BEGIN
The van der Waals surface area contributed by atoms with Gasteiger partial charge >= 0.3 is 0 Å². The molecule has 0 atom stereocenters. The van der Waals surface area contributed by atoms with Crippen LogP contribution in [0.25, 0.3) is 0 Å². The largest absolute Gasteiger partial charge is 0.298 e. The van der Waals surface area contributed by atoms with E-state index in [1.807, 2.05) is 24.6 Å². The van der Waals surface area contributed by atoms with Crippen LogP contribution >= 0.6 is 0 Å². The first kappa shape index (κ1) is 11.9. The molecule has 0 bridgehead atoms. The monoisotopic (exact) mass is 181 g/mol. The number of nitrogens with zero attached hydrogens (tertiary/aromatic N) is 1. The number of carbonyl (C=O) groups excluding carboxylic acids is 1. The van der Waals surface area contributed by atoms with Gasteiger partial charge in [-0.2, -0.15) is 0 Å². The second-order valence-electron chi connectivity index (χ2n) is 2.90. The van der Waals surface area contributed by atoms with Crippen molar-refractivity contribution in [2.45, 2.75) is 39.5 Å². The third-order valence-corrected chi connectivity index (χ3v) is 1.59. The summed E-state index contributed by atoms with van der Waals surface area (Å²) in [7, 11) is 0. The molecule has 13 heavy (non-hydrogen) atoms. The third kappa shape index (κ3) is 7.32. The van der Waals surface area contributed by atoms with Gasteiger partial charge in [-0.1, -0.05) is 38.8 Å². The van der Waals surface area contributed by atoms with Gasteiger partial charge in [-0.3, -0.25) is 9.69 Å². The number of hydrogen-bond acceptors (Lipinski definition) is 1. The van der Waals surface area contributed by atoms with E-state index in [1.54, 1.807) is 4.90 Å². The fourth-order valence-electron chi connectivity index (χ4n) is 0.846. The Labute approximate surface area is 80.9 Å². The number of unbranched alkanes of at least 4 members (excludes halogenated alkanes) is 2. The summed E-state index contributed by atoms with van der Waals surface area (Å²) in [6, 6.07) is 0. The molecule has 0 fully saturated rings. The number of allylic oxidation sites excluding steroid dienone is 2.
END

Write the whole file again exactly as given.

The van der Waals surface area contributed by atoms with Gasteiger partial charge >= 0.3 is 0 Å². The molecule has 0 atom stereocenters. The van der Waals surface area contributed by atoms with Crippen LogP contribution in [0.25, 0.3) is 0 Å². The largest absolute Gasteiger partial charge is 0.298 e. The van der Waals surface area contributed by atoms with E-state index in [1.807, 2.05) is 24.6 Å². The van der Waals surface area contributed by atoms with Crippen LogP contribution >= 0.6 is 0 Å². The first kappa shape index (κ1) is 11.9. The molecule has 0 bridgehead atoms. The monoisotopic (exact) mass is 181 g/mol. The number of nitrogens with zero attached hydrogens (tertiary/aromatic N) is 1. The number of carbonyl (C=O) groups excluding carboxylic acids is 1. The van der Waals surface area contributed by atoms with Gasteiger partial charge in [-0.2, -0.15) is 0 Å². The second-order valence-electron chi connectivity index (χ2n) is 2.90. The van der Waals surface area contributed by atoms with Crippen molar-refractivity contribution in [2.45, 2.75) is 39.5 Å². The third-order valence-corrected chi connectivity index (χ3v) is 1.59. The summed E-state index contributed by atoms with van der Waals surface area (Å²) in [7, 11) is 0. The molecule has 13 heavy (non-hydrogen) atoms. The third kappa shape index (κ3) is 7.32. The van der Waals surface area contributed by atoms with Gasteiger partial charge in [-0.1, -0.05) is 38.8 Å². The van der Waals surface area contributed by atoms with Gasteiger partial charge in [-0.3, -0.25) is 9.69 Å². The number of hydrogen-bond acceptors (Lipinski definition) is 1. The van der Waals surface area contributed by atoms with E-state index in [1.54, 1.807) is 4.90 Å². The fourth-order valence-electron chi connectivity index (χ4n) is 0.846. The Labute approximate surface area is 80.9 Å². The number of unbranched alkanes of at least 4 members (excludes halogenated alkanes) is 2. The summed E-state index contributed by atoms with van der Waals surface area (Å²) in [6, 6.07) is 0. The molecule has 0 fully saturated rings. The number of allylic oxidation sites excluding steroid dienone is 2.